The second thing Ellerhorst’s work suggests should also be obvious. For people with melanoma or a history of melanoma, we should be testing and treating them for low thyroid function. Perhaps we should treat them a bit more aggressively than people without such a history.

One might conceivably argue that keeping patients with melanoma on doses of supplemental thyroid hormone that are just a little on the high side and that suppress TSH production might have benefit. Keeping TSH low may prevent it from acting as a ‘growth factor’ and stimulating skin cancer cell proliferation.

With this information in mind I now pay more attention to thyroid function in patients with skin conditions. Over the last several years and much to my consternation, I have found that the two conditions indeed appear to correlate more often than expected. It hasn’t been a matter of testing to rule out hypothyroid function in melanoma patients. Instead, it is checking their last TSH; they have all been already taking thyroid hormone already. Our work has been to adjust their medication dose upwards to optimize action and lower TSH into a ‘normal range.’ Though tempting to suggest a target goal of a low normal or even suppressed TSH, in most cases we have simply aimed at reducing TSH to what we generally consider reasonable, 1.0-1.5.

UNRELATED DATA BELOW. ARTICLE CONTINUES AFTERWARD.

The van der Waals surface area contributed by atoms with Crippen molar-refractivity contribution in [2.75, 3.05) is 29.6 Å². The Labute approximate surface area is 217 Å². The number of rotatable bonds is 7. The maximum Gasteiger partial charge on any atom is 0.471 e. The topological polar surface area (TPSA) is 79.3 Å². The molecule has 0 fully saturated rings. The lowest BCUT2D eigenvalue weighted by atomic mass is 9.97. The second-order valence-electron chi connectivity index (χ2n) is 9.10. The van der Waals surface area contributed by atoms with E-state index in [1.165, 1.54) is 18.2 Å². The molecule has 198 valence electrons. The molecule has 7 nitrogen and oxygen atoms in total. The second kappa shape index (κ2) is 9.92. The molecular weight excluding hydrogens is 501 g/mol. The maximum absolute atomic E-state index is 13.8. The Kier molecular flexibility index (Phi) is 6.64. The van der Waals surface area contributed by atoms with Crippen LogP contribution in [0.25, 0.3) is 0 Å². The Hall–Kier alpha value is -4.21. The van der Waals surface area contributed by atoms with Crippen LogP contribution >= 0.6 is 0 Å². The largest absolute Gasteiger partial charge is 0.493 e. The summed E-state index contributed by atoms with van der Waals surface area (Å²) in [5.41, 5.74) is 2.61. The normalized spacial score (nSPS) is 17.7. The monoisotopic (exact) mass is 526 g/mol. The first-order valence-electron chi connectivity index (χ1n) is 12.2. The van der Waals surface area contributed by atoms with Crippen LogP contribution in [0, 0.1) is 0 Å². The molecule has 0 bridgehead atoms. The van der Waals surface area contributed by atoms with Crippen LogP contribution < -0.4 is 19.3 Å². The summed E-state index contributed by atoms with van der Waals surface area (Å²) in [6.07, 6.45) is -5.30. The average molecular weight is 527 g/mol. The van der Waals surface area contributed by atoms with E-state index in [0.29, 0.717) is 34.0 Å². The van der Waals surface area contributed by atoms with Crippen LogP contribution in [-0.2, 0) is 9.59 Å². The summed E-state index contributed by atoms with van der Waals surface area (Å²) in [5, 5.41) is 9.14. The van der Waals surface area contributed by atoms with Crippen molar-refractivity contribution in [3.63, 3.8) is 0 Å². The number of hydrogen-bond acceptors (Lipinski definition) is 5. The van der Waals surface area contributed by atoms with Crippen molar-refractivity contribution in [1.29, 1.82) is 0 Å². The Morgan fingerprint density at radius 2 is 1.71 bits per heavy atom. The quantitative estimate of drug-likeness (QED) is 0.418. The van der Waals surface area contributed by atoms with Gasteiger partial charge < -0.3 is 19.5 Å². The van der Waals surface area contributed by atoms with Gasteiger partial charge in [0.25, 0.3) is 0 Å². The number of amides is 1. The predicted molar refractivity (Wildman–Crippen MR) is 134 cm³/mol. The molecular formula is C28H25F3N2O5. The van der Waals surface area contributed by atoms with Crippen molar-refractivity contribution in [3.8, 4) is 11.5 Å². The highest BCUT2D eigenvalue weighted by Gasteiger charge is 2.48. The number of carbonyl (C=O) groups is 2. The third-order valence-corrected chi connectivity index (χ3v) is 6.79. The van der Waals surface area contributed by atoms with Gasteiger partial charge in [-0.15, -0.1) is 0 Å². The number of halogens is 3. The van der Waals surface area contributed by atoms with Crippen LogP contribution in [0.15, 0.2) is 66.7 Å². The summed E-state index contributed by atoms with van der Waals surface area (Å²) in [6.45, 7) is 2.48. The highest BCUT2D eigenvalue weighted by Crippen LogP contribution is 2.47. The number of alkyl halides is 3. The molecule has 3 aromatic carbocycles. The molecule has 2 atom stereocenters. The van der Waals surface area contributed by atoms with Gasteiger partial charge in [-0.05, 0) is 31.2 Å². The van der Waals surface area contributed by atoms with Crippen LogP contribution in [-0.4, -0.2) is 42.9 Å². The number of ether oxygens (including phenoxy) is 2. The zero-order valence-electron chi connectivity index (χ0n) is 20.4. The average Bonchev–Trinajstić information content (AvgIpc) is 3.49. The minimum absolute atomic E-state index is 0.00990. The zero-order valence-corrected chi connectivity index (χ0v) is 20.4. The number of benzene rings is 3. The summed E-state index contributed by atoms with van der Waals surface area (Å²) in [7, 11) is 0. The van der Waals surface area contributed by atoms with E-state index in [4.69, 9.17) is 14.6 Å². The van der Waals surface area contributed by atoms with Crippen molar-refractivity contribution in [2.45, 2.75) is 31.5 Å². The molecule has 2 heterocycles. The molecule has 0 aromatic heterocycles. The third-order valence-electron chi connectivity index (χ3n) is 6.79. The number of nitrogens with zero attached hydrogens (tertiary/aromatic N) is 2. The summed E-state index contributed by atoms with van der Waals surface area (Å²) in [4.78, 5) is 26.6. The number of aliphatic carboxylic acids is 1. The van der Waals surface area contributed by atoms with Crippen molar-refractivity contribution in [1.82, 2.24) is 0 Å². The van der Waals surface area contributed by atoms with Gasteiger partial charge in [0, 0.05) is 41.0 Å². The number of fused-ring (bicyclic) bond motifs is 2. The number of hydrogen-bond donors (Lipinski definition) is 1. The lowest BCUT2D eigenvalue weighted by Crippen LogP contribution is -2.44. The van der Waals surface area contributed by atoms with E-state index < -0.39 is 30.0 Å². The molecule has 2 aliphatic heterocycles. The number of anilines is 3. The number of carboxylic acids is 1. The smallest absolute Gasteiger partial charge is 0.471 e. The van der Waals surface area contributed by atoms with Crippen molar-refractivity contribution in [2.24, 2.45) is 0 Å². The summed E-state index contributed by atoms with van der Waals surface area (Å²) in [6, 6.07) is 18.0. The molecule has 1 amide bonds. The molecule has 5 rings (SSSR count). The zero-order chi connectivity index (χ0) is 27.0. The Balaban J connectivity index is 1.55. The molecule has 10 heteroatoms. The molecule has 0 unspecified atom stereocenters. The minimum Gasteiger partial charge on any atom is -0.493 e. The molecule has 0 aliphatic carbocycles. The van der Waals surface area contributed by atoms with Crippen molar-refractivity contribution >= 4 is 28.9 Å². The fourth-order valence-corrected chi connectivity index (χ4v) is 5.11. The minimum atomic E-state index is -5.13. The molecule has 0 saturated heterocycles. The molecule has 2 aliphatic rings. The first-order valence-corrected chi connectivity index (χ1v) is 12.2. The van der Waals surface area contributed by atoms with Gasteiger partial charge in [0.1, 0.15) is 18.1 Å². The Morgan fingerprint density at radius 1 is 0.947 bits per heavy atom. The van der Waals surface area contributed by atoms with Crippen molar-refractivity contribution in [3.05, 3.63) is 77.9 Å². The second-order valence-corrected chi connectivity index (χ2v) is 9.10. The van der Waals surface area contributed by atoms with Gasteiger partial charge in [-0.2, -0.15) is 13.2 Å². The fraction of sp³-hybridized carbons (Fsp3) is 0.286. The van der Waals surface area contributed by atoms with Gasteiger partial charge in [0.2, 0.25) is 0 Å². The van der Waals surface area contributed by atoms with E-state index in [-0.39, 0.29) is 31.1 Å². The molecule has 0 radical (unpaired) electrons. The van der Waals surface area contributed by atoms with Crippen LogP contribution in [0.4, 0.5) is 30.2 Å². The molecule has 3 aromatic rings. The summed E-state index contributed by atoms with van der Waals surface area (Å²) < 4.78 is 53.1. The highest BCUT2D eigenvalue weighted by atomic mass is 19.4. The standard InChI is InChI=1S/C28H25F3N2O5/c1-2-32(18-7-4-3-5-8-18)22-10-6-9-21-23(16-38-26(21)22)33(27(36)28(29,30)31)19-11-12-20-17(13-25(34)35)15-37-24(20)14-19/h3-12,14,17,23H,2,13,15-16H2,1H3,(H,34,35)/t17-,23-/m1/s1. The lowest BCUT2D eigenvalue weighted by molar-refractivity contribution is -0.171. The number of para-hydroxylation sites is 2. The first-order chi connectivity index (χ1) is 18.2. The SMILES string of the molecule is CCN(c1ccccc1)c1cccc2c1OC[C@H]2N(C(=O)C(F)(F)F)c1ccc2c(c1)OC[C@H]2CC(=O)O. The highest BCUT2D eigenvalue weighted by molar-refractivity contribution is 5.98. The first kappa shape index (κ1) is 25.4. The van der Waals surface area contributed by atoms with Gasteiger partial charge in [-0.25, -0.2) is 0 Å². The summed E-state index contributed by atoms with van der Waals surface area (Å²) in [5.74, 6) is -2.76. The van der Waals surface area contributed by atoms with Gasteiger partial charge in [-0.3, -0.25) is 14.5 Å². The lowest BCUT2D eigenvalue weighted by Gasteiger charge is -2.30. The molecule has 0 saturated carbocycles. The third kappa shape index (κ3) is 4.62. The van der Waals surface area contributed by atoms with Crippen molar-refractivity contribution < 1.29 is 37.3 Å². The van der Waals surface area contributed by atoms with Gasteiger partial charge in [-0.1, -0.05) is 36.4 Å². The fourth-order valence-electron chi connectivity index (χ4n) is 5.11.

We probably cannot claim this to be alternative medicine; it is simply the practice of good medicine. Yet often in the panic of dealing with such a serious condition as melanoma, concern over basic problems is forgotten. This is an example that we must always treat the whole person and not the single condition in isolation.

SchorJacob Schor, ND, FABNO is a 1991 graduate of NCNM and has practiced in Denver for the past 17 years. He served as president of the CANP from 1992 to 1999. He has served on the board of directors of the OncANP since 2006 and currently acts as secretary to the board. He is a Fellow of the ABNO. He was utterly shocked and humbled at the 2008 convention of the AANP to be presented with the Vis Award, an honor bestowed in the memory of William Mitchell. He is incredibly lucky to practice with his wife, Rena Bloom, ND. Dr. Schor writes newsletters for his patients that are popular with doctors and students.


  1. Ellerhorst JA, Sendi-Naderi A, Johnson MK, Cooke CP, Dang SM, Diwan AH. Human melanoma cells express functional receptors for thyroid-stimulating hormone. Endocr Relat Cancer. 2006;13(4):1269-1277.